David Francis discusses issues affecting memorial masons.
David Francis is a hands-on mason who has specialised for many years on the memorial side of the stone industry. If you have an issue regarding any aspect of memorial masonry, David is happy to help. Send your questions or comments to David at [email protected].
Risk assessment is something we do all the time, often without even thinking about it. We do it every time we cross a road. We look to see if anything is amiss and if there is we take the appropriate avoiding action. Our day to day living has taught us how to avoid danger and we have reflexes that alert us to movement, sometimes saving us from having an accident.
Our deliberations in reviewing BS 8415 on the fixing of memorials at British Standards Institution this year have got as far as memorial safety. This is all about risk and ways risks might be reduced, not least by the fixing systems used. We are trying to help save people from having an accident in a cemetery.
Cemeteries are exceptionally safe places, especially when compared with the road outside, or your workshop, or even your home.
We have reviewed the advice in the existing standard and removed some unnecessary wording, but the general advice in the revised standard when it goes out for consultation later this year will be little altered.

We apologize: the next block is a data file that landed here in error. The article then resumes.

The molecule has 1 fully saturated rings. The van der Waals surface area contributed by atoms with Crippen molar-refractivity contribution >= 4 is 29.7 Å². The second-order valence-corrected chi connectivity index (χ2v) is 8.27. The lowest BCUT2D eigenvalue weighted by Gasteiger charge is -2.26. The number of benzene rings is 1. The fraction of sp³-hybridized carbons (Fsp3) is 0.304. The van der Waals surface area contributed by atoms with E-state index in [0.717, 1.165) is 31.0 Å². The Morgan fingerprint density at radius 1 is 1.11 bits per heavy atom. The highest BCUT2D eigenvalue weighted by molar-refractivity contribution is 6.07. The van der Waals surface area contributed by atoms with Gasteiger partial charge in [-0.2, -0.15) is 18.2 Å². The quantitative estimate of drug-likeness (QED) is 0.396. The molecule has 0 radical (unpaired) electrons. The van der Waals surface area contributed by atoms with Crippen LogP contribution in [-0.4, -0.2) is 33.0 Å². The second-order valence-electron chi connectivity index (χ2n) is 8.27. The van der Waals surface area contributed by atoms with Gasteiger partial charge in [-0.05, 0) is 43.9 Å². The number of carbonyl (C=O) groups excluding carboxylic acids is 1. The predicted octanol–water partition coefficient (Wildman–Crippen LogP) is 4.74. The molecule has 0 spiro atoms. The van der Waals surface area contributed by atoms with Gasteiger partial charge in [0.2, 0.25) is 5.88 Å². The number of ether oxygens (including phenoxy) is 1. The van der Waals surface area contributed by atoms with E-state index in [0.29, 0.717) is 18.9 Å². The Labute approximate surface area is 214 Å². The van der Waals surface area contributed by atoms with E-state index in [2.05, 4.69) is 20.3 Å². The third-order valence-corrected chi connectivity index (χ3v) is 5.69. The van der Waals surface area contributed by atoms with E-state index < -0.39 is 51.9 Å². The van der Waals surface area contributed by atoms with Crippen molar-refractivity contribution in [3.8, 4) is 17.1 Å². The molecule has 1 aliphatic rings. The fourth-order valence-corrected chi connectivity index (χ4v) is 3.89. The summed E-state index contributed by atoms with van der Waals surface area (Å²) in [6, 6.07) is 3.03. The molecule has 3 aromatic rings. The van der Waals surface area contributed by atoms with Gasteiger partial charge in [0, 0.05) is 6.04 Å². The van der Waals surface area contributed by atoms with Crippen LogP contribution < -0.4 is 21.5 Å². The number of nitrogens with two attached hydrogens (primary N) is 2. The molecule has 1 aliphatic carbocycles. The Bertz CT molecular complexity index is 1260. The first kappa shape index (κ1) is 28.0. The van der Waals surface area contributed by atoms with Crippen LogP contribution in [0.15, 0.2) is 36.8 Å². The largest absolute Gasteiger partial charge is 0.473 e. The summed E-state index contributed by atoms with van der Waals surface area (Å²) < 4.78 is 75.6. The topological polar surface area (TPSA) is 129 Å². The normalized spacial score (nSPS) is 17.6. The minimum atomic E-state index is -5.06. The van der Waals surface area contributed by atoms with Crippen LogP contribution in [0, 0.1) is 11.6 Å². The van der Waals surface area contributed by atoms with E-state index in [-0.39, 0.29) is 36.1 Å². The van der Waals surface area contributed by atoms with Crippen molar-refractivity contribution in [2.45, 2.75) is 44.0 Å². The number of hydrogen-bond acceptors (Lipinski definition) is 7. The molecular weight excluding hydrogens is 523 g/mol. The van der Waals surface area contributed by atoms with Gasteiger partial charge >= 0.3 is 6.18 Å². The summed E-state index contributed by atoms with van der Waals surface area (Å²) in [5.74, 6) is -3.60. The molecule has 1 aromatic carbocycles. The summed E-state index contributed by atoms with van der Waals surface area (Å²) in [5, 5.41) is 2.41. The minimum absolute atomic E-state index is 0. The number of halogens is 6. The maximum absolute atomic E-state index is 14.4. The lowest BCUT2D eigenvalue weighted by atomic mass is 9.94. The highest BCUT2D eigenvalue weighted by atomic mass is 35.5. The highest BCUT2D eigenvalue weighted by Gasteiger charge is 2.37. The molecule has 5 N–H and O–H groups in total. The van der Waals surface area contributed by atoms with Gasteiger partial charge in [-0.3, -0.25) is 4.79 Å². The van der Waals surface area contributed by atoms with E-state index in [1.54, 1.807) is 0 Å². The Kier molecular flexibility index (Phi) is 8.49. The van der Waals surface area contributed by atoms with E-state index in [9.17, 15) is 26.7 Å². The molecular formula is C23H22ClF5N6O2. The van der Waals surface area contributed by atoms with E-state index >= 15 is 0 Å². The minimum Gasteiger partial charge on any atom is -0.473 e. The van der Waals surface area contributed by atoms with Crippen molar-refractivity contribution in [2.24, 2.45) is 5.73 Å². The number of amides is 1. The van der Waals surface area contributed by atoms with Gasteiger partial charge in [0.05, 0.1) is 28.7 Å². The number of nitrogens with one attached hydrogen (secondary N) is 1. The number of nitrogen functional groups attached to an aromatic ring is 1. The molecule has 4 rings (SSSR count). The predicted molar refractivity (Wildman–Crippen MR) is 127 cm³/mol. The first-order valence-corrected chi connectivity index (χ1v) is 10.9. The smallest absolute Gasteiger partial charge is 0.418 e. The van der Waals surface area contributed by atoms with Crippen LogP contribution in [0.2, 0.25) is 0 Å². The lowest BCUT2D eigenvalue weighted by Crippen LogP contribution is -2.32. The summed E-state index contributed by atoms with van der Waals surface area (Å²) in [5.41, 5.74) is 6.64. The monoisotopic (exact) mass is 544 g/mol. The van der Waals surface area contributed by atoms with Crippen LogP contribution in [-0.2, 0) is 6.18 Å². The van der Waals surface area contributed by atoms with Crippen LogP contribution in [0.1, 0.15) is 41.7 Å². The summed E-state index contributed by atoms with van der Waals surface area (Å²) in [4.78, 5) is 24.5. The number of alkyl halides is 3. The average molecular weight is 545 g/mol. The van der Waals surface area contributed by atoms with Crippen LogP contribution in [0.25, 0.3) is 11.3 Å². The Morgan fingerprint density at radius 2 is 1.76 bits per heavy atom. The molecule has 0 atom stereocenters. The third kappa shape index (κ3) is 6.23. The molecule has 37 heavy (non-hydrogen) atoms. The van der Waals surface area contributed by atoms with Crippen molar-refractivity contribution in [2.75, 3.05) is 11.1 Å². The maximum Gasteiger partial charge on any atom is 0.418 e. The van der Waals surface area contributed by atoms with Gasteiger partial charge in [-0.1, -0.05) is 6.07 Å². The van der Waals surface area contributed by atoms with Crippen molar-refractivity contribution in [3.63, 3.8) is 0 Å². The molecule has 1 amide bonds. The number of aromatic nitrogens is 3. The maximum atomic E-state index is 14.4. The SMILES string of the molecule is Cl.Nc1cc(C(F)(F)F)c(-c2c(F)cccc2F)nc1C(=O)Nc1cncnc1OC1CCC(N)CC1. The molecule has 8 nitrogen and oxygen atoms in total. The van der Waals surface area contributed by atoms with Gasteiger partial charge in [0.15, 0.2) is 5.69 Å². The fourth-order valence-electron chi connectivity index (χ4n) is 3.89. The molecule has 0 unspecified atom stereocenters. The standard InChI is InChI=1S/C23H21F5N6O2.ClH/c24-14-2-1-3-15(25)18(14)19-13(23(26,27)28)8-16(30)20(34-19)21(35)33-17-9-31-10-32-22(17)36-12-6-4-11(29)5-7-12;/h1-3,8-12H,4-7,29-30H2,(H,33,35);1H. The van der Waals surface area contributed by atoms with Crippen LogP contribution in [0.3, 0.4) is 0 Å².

The question we must ask ourselves is: do we apply the same thorough examination to the rest of our work?
The reason I flag this up is that insurance companies are now asking for written risk assessments if an accident occurs – and if you think you might write a risk assessment only after an accident has occurred, the £550,000 fine with £166,217.86 costs imposed on a company that tried that at the end of last year might dissuade you (see bit.ly/post-dated). Insurance companies (and HSE and/or police if they are involved) want to know the written risk assessment was read by the operative and when, so it should be signed and dated by the operative to show the danger was pointed out to them.
Recently I read that on a building site a carpenter fell to his death when the plank he had placed over a stair well broke under his weight as he walked over it. The plank had been partially sawn through and it was accepted the carpenter had most probably sawn it himself as he was the only person on site with a saw.
Nevertheless, the employer and site foreman were found guilty of manslaughter because they were held responsible for the site (see bit.ly/plank-death). This might seem harsh, but it shows how legal liability works when the courts get involved.
That’s why we need to look at everything we do when we fix memorials, from getting to the grave site over bumpy ground to making sure the memorial is secure.
There are hazards in the workshop, too. Apart from machines, tools and chemicals, there are often electrical leads, air lines and other potential trip hazards.
The problem is, we forget the dangers involved in our day-to-day actions because we automatically do them without consciously thinking about them – such as moving materials or loading a vehicle.
We must take care of ourselves, those we work with and customers who visit. If someone walks into your yard or workshop, you are responsible for their safety.